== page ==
The Original Bucky Lew: Basketball’s First Black Professional by Chris Boucher

The Original Bucky Lew: Basketball’s First Black Professional by Chris Boucher
Publisher: Wings ePress
Genre: Young Adult (14 – 18 y.o.), Historical
Rating: 3 Stars
Reviewed by Astilbe

Bucky Lew burst through pro basketball’s color barrier to become the first Black player in an otherwise white league. And playing was just a start. He wanted to dominate in every single role in the game—from player to coach to general manager to owner.

His dream looked to be deferred when Harry Hough, the league’s best player, refused to play against him in a regular season matchup that the press billed as a preview of the championship. Not only were their teams the best, Hough was the league’s top scorer and Bucky its best defender.

All eyes were on the pair. What would Bucky do? Should he just go away or could he rally his teammates around him?

What about the fans—the thousands in the arena and those around the league following the rivalry in the papers? Or the league as a whole? Would they support him or move on without him?

The stakes were high—it was a fight for the future of the season, the future of the game, and maybe even the future of sports.

Hard work can make all sorts of things possible.

Being a trailblazer isn’t easy. I hadn’t realized how suspicious many people were of playing basketball as a career a century ago, and that was only one of the many obstacles the main character faced in his lifetime. His patience and perseverance only made me like him even more. Bucky experienced a lot of hard times, but he also paved the way for countless black athletes behind him.

While I admired the author’s desire to stick as closely as possible to historical facts about the protagonist’s life, it would have been helpful to have more character development in this novel. I learned a lot about Bucky’s accomplishments but not much about what it might be like to sit down and talk to him other than the fact that he was clearly quite intelligent. Was he also as quietly confident as I thought he might be based on some other context clues? Knowing more about what sort of personality he had and how fame affected him would have gone a long way to bumping up my rating for this book.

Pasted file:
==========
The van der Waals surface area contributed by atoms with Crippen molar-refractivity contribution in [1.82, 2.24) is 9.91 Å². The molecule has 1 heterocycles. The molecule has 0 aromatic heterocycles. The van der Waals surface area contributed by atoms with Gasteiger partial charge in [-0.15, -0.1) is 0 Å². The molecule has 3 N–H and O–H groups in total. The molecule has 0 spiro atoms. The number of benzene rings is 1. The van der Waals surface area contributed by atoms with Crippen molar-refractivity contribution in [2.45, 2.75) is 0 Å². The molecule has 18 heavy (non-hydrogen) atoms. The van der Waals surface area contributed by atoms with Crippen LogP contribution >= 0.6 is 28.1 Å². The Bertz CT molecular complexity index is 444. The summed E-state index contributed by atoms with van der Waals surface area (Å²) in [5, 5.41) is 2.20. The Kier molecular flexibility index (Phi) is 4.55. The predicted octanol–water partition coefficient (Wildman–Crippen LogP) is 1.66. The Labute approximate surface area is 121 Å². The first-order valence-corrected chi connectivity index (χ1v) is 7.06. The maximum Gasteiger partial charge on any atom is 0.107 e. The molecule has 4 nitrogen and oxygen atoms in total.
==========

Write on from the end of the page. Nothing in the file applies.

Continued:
Some of the most memorable scenes were the ones that talked about how both the players and fans reacted to this brand new sport. For example, games could become a little violent or cause injuries in part because there wasn’t a clear understanding of what was and wasn’t acceptable on the court or off it. Other passages talked about how white people reacted to a racially integrated sport were also well worth checking out. There were a lot of nuances to these reactions depending on who the narrator was talking about and how far into Bucky’s career things had progressed, and some of them pleasantly surprised me.

The pacing was slow for my tastes, especially in the first third or so of this novel. Being the first Black professional basketball player is a huge deal, and I was hoping for more descriptions of how Bucky felt about it and how his life changed as people began to take notice of him. These things were addressed later on, but I struggled a bit to remain interested because of how slowly certain conflicts developed and how much time was spent describing other things instead.

Friendship was another theme of this book that I connected with. The number of people who played basketball well enough to do so professionally back then was small, so the same folks were often mentioned over and over again throughout the years. I enjoyed the stories about the friendships that were forged through the early days of this sport and how much kindness they showed to each other when someone was injured or otherwise in need of help.

The Original Bucky Lew: Basketball’s First Black Professional was a thought-provoking read.

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